Astrid Klein is best known for her large-format black and white ‘photoworks’—composite images comprised of magazine and newspaper photographs subjected to different printing and processing techniques in the darkroom. A manipulator of the photographic medium since the late 1970s, the artist has consistently examined the estrangement of self, experience and expression within the context of media culture. Klein has also persistently interrogated the photograph as an accurate representation of reality, simultaneously deconstructing and renewing our relationship to images in other mediums, such as collage, painting and neon sculpture.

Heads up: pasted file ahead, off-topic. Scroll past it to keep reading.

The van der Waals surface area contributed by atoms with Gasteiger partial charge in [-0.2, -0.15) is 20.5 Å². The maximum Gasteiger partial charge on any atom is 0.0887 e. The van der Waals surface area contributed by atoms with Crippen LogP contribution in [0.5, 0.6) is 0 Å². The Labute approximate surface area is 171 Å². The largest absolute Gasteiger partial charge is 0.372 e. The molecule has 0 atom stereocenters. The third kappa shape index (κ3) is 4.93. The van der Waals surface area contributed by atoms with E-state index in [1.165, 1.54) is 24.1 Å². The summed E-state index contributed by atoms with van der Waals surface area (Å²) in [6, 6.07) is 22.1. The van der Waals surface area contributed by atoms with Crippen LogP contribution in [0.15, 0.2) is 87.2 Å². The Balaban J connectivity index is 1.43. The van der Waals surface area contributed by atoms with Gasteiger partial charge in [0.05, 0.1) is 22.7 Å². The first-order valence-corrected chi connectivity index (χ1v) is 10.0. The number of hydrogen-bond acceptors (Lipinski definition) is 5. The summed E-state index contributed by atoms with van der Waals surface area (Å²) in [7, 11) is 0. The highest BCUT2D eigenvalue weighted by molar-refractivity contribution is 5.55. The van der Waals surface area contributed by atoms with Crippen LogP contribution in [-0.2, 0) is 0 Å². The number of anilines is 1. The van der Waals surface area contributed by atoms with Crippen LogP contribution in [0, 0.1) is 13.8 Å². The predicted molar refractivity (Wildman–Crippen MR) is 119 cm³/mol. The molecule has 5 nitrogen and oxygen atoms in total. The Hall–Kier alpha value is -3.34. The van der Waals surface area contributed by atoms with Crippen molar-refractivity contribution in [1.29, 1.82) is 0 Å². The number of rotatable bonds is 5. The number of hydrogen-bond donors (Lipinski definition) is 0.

For SB14, Klein presents a selection of works in various mediums that probe conventions of perception. In her sculpture Flycatcher III (1987–1991), she suspends and strings together UV light insect traps and fluorescent lamps, creating a human-scale, cataclysmic encounter with light. In the wall-bound sculpture Untitled (Better to burn out than fade away) (1998), she conjures sensations of levity but also weight and connection in her glowing neon chain nestled amid pieces of worn rope, materials often used to bind, tie and toe that resonate with UAE maritime history. In two works from her ‘White Paintings’ series, Untitled (What are you fighting for) (1988–1992) and Untitled (Nothing to Remember) (1988–1993), the artist indexes various mediums, such as alabaster, crystal and plaster, that plumb the perceptual limits between painterly abstraction and tactile surface while engaging with the long history of the white monochrome.